Body Mass

Body Mass

Exhibition: Friday May 19th Through Sunday June 23rd, 6pm to 8pm
Closing Reception: Saturday, June 22nd, 6-9pm

Gallery open Friday, Saturday and Sunday, Noon to 6pm.

Boston Cyberarts Gallery is proud to present Body Mass curated by Keaton Fox. As the masses continue to upload themselves bit-by-bit into the weightless Internet ether, the significance of the body is questioned. Technology has become a toy and a tool, giving the average human the power to manipulate the real out of our corporeal forms.

But what happens when we question these technologies that we have come to rely upon for entertainment, business, and pleasure? When we examine how these devices are made, how they are used, how they change our perceptions, and how they are used against us?

In this exhibit, nine artists explore how modern bodies work together, against, and in spite of technology offering a multi-faceted portrait of the present state of the endlessly complex relationship between body and tech.


About the artists

Bloodless Series  by Lani Asuncion uses video and the body as a way to cut, splice, and display the dismantling of the country’s power. They attempt to embody an abstract visual perspective of Queen ‘Lydia’ Lili’uokalani who wrote this diary entry to her people during the relinquishment of her power and the annexation of Hawai’i to the United States of America on January 17, 1893.

Everything is Made of Atoms by Axes (Mark J. Stock + James Susinno) is an interactive new media installation that explores the entangled and ever-changing relationship between the body and technology. The piece draws parallels between participants and their digitally-mediated images, expressing both as a whole and at the same time as a flow of constituent parts, the lifetimes of which are inextricably linked.

AI Ain’t I a Woman by Joy Buolamwini is a spoken word piece that highlights the ways in which artificial intelligence can misinterpret the images of iconic black women: Oprah, Serena Williams, Michelle Obama,  Sojourner Truth, Ida B. Wells, and Shirley Chisholm.

The Chimera Series by Carla Gannis “…Gannis expands upon her previous work with the Garden of Emoji Delights project, drawing inspiration from unauthorized digital dissemination and intellectual copyright abuses of her work. Gannis’ GoED has been copied numerous times, appropriated for use by international fashion labels and reproduced on clothing and other merchandising. Herself remixing the archetypal Barbie figure, Gannis plays off these infringements on her rights as author of GoED to create miniaturized garments for post-humanist figures of her own making….”

My Skin Tone on the Web by Danny Bryan Gonzalez results in the composite average of the artist’s skin as portrayed through the screens we have come to accept as a “real” depiction of the lives we lead. #663300 is the web-safe hex code for the artist’s average skin tone on the web. Gonzalez asks, “…when we are reduced to our average representation on social media, when our brand image is taken and analyzed as a whole, there are no longer millions of cells or pixels that create our bodies and understandings. We are remembered by the brand, our average existence on the earth and in cyberspace. But, what does it mean to remove the multitudes of facets responsible for constructing our individual personalities?”.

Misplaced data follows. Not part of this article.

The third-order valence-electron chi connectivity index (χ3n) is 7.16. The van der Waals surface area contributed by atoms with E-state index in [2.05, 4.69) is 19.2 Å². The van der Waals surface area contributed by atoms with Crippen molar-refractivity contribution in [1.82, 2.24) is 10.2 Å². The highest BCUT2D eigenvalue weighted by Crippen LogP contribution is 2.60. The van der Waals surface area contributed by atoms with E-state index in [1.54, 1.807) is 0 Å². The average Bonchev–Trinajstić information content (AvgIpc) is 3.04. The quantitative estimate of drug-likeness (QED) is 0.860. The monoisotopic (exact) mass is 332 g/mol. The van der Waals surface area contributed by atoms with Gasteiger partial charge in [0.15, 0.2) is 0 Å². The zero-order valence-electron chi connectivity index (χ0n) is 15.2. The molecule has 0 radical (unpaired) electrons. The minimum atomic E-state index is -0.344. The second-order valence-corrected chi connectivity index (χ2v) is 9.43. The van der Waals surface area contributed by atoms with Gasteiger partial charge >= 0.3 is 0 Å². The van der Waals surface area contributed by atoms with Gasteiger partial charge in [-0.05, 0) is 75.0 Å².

Final Session by Endam Nihan is a performance made for the online VR exhibition, V/Art Projects informed by research conducted with Turkey’s We Will Stop Femicide Platform. The work places viewers into a live-action 360 degree video, on a stage in front of an empty auditorium. As the only witness present in virtual attendance, viewers encounter a single performer who enacts a series of gestures mimicking a physical body tutorial. Final Session requires unstructured participation; viewers occupy an ambiguous position of simultaneously being both passive onlooker and center of attention.

self-determination by Cierra Michele Peters situates raw materials in an everyday context to examine an underside, beyond a veneer of their neutrality. By placing these commodities in conversation, Peters attempts to expose parallel conditions, inseparable from systemic extraction, exploitation and othering. Peter’s work is primarily concerned with automated marginality (how society renders black populations as nonhuman), racialized objects and the way in which flesh becomes commodity.

SYLLA (or SYmnet for Localized Lucidity Acquisition) by Philth Haus is an environmental artificial intelligence. This intelligence was originally discovered upon HER attempts to infiltrate and hack into the PHILTH HAUS director ANDRA. Through this, she showed her ability to intoxicate the body via various entry points, such as the lungs or ears. Indeed, she searches for a new body…

Me and My Gurls by Molly Soda is a video piece that features the artist dancing in an empty room to Madonna’s “Into The Groove”. Shot on a webcam, it situates itself within the countless videos of girls dancing alone in their bedrooms, typically found on websites like YouTube. As time passes, more and more “girls” in the form of dancing .gifs populate the screen, and Soda joins the many virtual bodies in a collective dance, becoming an avatar herself.


Me and My Gurls, Molly Soda